Last September Gieves & Hawkes hosted “The Invention of the British Gentleman” exhibition in Hong Kong. Thousands of shoppers got a glimpse of the Savile Row firm’s history, including 10 generations of royal wardrobes from King George III to Prince William. Two months later, it was announced that the British brand’s Hong Kong-based owner Trinity Limited would be taken over by Ruyi Group, a Shandong textile firm controlled by Qiu Yafu.
Qiu was born in 1958 in Shandong’s Jining near the hometown of Confucius. In 1975 he became a technician at Ruyi, then a state-owned wool mill. He joined the Communist Party in the same year. He worked hard and used his spare time to study, getting a diploma from a textile polytechnic in 1985. He added a degree in economic management from the Central Party School in 1993 and Chinese media reports that he has also earned an MBA from the elite Tsinghua University.
In 1992, Qiu was appointed as Ruyi’s deputy general manager as the lossmaking factory sold major equity stakes to its staff. Soon after he took over as boss. The textile sector is commonly described as a sunset industry in China, although Ruyi has put heavy emphasis on R&D, supplying high-end fabric to luxury brands such as Hugo Boss and Armani. The strategy has won strong support from the Chinese government. After taking over a number of domestic rivals, Ruyi is now one of the biggest textile and garment firms, operating from 13 giant industrial parks. In 2016, it reported close to Rmb30 billion ($4.72 billion) in revenue.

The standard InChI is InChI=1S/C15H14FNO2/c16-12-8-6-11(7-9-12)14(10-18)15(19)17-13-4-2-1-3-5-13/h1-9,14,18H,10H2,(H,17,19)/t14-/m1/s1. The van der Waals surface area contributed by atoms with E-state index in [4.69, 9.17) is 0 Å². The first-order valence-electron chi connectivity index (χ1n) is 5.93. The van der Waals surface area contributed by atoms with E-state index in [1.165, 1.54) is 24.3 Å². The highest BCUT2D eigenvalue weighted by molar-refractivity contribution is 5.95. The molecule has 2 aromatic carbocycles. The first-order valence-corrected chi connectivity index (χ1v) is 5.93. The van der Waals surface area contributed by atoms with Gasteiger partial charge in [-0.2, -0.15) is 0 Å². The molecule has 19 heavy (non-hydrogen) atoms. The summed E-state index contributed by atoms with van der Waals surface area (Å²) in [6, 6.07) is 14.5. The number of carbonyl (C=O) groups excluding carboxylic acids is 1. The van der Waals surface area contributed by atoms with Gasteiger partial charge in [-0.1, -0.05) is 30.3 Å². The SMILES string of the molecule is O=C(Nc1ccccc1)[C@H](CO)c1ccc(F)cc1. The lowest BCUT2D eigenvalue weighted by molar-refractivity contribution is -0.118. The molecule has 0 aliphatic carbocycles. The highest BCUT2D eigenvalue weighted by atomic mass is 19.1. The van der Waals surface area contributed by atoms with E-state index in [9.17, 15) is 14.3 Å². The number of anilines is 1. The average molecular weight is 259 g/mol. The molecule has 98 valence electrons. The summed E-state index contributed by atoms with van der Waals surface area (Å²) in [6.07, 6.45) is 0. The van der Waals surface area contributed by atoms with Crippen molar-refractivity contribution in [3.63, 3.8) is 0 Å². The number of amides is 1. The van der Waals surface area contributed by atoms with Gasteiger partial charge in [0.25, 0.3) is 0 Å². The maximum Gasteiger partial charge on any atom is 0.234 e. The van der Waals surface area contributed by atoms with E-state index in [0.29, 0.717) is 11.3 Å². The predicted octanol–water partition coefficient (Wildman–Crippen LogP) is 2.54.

Ruyi is keen to become China’s answer to LVMH. Work started in 2010 when he took over Japan’s Renown and in 2016 he bought SMCP for about $1 billion and listed the French fashion brand in Paris (see WiC385). In 2017, Ruyi added Trinity and grabbed control of menswear labels such as Gieves & Hawkes, Cerruti 1881 and Kent & Curwen. Ruyi also snapped up Swiss luxury shoes and leather company Bally last month
Ruyi was back in the news last week when media reported that Qiu was in talks to buy Arcadia, the UK clothes retailer owned by Sir Philip Green and best known for its Top Shop fashion brand. Green has denied he is selling his 2,800 store empire, however.
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According to Yangtze Daily, even when he became chairman Qiu spent time personally unclogging the sewers at Ruyi’s offices. He also insisted on staying in his old, 70 square-metre home, despite the offer of better accommodation from the company. All the same, in 2013 he made headlines for buying one of Sydney’s most expensive houses, a harbourside mansion, for $33 million.
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